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If anything, I think the start player is at a disadvantage. When I play with my wife, I always take Quasimodo and don't bother switching him each round because, as I tell her, "going first doesn't really make much difference, but to the degree that it matters, it's mostly a disadvantage". In fact, off the top of my head, I can't think of any reason to want to be first...
 
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Alex Brittain
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+1 for Steve's variant - nice one.

We played it this way last night and it vastly improved the 2player.

If you know there's still a Notre Dame card in your spare deck, you can now pretty safely hand one to your opponent without fearing a 12 point loss.
 
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Eddy Richards
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The only reason the first player might be at a small advantage is when both might want to pick up the same message using the carriage. Obviously this is a rather infrequent occurence! Otherwise it makes no real difference.
 
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Mark L
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Ed_the_Red wrote:
The only reason the first player might be at a small advantage is when both might want to pick up the same message using the carriage. Obviously this is a rather infrequent occurence! Otherwise it makes no real difference.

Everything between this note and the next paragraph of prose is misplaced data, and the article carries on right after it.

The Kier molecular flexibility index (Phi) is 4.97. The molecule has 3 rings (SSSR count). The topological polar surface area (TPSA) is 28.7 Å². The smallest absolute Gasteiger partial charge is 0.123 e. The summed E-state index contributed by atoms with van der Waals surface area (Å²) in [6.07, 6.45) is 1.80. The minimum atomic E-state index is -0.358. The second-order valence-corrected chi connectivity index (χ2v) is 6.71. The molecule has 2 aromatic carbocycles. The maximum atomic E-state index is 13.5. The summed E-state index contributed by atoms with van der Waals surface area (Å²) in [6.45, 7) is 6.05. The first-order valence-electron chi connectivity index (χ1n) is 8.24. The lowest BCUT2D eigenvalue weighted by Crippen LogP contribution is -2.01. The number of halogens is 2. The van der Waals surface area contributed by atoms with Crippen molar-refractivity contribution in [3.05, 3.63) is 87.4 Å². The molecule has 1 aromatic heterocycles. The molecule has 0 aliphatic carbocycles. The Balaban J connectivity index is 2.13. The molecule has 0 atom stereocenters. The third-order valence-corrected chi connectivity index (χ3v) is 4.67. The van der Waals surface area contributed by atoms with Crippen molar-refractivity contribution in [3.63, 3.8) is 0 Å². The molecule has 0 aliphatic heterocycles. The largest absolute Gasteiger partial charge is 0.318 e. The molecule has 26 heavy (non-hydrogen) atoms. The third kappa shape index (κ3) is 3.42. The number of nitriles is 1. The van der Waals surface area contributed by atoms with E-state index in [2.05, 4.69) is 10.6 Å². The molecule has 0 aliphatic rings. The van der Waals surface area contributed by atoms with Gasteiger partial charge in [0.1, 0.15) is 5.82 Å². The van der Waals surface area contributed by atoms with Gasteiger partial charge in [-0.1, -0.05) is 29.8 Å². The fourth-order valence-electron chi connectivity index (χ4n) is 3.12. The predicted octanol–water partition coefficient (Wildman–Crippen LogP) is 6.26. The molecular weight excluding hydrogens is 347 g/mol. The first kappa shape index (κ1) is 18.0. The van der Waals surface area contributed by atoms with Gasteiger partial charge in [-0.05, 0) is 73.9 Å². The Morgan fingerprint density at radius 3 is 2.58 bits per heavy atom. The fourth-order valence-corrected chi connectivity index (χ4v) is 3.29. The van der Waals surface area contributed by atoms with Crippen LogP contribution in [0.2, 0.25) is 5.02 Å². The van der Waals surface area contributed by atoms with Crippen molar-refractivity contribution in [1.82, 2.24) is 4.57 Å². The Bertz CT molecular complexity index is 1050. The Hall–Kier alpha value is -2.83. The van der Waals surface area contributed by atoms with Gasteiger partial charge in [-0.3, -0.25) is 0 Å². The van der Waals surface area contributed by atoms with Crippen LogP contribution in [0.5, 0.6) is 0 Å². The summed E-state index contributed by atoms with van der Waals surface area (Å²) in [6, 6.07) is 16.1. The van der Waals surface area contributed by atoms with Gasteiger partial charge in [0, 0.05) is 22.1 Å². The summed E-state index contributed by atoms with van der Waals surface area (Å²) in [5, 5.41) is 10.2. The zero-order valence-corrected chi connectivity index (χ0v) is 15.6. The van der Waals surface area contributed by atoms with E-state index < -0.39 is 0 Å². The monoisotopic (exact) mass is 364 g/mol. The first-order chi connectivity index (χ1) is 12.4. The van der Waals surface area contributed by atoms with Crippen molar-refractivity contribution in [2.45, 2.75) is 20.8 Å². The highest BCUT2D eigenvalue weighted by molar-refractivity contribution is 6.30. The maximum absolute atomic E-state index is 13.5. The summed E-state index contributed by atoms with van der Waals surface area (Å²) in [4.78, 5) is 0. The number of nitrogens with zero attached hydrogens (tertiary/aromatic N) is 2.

Sometimes going last is an advantage, which of course means that going first is a disadvantage. There are cases where you want to be able to see what card your opponent plays before choosing yours.

One example springs to mind; it's the last turn of the phase, and the first cards for this turn have been played. You have Notre Dame in your hand, and your opponent hasn't played their Notre Dame card yet.

If your opponent plays Notre Dame you need to do the same, as you can't let them get 7+ points while you get nothing.

However, if they play something else, you can forget Notre Dame and play a card that puts you in a better position later on (the Cloister School when you're getting low on cubes, for example).

But if you have to play first, you're committing yourself without knowing what the opponent has in their hand.
 
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Eddy Richards
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I don't entirely buy this. Arguably if 7 points is too many to let your opponent have unhindered, you should grab the same 7 points yourself. Alternatively, if the non-Notre Dame move is better for you (will be worth more than 7 points in the long term) you should do it anyway, whether your opponent Notre Dame's or not.